The Blimpduino kit is a very low-cost, open source, autonomous blimp kit. It consists of an Arduino-based blimp controller board with on-board infrared and ultrasonic sensors and an interface for an optional RC mode, a simple gondola with two vectoring (tilting) differential thrusters, and ground-based infrared beacon. Assembly is required, including soldering.


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Rainbowduino ($19)
Rainbowduino is an Arduino compatible controller board with professional LED driving capacity. Features include:
No external circuit required, plug and shine!

  • 24 constant current channels of 120mA each

  • 8 super source driver channel of 500mA each
  • Wide output voltage adaption from 5V-12VDC
  • Dedicated GPIO and ADC
  • Hardware Uart and I2C communication
  • Easy cascading
  • Small form and light weight


Arduinopro
Arduino Pro ($19.95)
It’s blue and skinny! The Arduino Pro is a microcontroller board based on the ATmega168 (datasheet). It has 14 digital input/output pins (of which six can be used as PWM outputs), 6 analog inputs, an 8 MHz resonator, a battery power jack, a power switch, a reset button, and holes for mounting a power jack, an ICSP header, and pin headers. The Arduino Pro is intended for semi-permanent installation in objects or exhibitions. The board comes without pre-mounted headers, allowing the use of various types of connectors or direct soldering of wires. The pin layout is compatible with Arduino shields. The board can be powered with a battery, and runs at 3.3V. Features:

  • ATmega168V running at 8MHz external resonator
  • Low-voltage board needs no interfacing circuitry to popular 3.3V devices and modules (GPS, Accelerometers, sensors, etc)
  • USB connection off board
  • 3.3V regulator
  • Reverse polarity protected
  • DC input 3.3V up to 12V
  • Resettable fuse prevents damage to board in case of short
  • Power select switch acts as on/off switch


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Arduino Pro Mini ($18.95)
It’s blue! It’s thin (0.8mm)! It’s the Arduino Pro Mini! SparkFun’s minimal design approach to Arduino. This is a 5V Arduino running the 16MHz bootloader (select ‘Arduino Duemilanove w/ 328′ within the Arduino software). Arduino Pro Mini does not come with connectors populated so that you can solder in any connector or wire with any orientation you need. We recommend first time Arduino users start with the Duemilanove. It’s a great board that will get you up and running quickly. The Arduino Pro series is meant for users that understand the limitations of system voltage (5V), lack of connectors, and USB off-board.


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Seeeduino ($23.99)
Another variation on the standard board but featuring some notable changes, including:

  • Duplicate digital IO to 100mil grid for prototype board compatibility.
  • Shrink componets height below female headers.
  • Change Type-B USB port to Mini USB.
  • Replace 3.5mm DC power Jack to battery 2 Pin plug.
  • Reset and power indicator near RST button.
  • Auto-reset selection.
  • 3.3V Operating Voltage selection.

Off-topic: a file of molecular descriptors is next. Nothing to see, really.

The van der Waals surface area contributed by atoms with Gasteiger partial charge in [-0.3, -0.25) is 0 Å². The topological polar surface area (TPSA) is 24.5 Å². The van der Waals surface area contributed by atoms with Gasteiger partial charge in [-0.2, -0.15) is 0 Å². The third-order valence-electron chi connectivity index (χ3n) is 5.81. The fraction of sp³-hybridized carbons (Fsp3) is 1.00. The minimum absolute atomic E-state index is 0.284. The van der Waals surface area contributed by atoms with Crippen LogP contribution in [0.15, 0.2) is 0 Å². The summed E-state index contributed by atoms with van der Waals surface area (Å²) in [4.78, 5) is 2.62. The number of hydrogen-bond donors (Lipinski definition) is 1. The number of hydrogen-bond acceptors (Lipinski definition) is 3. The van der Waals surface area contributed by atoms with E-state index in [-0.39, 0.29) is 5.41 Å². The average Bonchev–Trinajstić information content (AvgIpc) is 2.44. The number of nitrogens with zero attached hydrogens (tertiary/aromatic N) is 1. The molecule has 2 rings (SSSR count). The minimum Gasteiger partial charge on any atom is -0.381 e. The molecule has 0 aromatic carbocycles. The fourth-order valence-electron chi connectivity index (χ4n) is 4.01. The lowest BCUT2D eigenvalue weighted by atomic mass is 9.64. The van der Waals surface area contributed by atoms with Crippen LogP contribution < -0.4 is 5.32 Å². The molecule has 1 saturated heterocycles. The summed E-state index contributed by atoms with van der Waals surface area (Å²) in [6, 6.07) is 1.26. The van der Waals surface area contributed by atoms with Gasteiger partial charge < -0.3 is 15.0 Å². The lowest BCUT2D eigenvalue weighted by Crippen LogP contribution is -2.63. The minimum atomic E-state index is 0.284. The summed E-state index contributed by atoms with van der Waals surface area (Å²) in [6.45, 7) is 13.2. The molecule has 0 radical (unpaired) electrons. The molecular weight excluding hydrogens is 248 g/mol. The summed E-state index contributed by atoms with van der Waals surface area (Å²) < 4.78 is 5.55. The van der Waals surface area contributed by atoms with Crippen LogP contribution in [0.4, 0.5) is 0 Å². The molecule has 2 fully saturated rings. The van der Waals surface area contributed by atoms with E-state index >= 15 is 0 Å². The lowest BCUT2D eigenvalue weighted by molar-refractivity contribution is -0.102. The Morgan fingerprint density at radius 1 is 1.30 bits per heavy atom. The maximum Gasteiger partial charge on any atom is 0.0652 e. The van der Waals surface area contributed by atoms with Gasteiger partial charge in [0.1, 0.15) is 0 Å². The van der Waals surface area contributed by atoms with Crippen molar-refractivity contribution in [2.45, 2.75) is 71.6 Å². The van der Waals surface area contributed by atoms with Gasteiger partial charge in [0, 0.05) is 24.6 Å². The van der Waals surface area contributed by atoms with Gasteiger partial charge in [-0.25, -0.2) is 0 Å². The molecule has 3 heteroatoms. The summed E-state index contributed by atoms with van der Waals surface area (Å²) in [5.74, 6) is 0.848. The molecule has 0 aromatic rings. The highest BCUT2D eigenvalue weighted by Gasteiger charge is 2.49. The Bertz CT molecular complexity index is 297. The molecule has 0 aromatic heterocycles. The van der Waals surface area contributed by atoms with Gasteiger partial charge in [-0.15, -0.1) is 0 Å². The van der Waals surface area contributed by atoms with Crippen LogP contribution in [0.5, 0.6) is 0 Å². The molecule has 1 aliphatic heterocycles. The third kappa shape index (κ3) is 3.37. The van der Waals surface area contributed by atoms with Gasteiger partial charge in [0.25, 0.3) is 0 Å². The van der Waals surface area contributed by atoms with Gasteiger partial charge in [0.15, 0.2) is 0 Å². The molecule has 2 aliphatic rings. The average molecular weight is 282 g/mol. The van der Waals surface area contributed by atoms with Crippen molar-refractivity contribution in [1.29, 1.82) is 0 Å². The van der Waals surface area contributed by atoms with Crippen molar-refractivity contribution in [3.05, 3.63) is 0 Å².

• Pin out UART for FTDI232 bit-bang operation.
  • Pin out 2 extra ADC.
  • Optional capacitor for improving 3.3V output performance.
  • Pin out for I2C and sensors


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LilyPad Pro Kit ($49.95)
The LilyPad Arduino is a microcontroller board designed for wearables and e-textiles. It can be sewn to fabric and similarly mounted power supplies, sensors and actuators with conductive thread. The LilyPad Pro Kit gives you the full flexibility and power of the LilyPad system. Program the LilyPad main board to respond to physical changes in light, sound, or motion. Create displays of light, sound, and get physical feedback using the various LilyPad periphery boards. The kit includes:

  • LilyPad Mainboard

  • LilyPad Power Supply
  • LilyPad USB Link
  • Mini USB Cable


Arduino Bare Bones

Arduino Bare Bones kit ($19.99)
For those who’d prefer to build their own Arduino from the ground up, the Bare Bones kit let’s you solder your way to microcontroller bliss. A good choice for permanent projects, the Bare Bones can be programmed with a USB-TTL Serial Cable

Requires USB Serial programming cable ($20)


Freeduino Plus Parts

Freeduino ($23.99)
Another solderable Arduino kit, the Freeduino is compatible with standard expansion shields, has onboard USB port (like the standard Arduino), and is fully compatible with add-on shields. It also looks pretty darn cool in orange/yellow!


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DC Boarduino kit ($17.50)
An Arduino designed especially for use with an electronics breadboard, this Boarduino sports a standard DC jack for power and can be programmed with a USB-TTL Serial cable. Features include:

  • Designed to plug into a breadboard for easy prototyping

  • Petite size, only 3″ x 0.8″ (75mm x 20mm)
  • All ‘standard’ pins are brought out – Digital 0 thru 13, Analog 0 thru 5, ARef, 5V, Ground, Vin and Reset
  • Chip comes preprogrammed with a “no-wait” Arduino bootloader
  • 2 LEDs, green power and red “pin 13″ just like the Arduino Diecimila
  • Available as a low cost kit with standard parts, so its never out of stock
  • All through-hole parts are easy to solder
  • Reset button
  • ATmega168, running at 16.00 MHz, just like the lastest Arduino, the Diecimila
  • 6-pin standard ICSP header
  • Standard 2.1mm DC jack (just like the original) with 5V regulator to run on 7V-17V power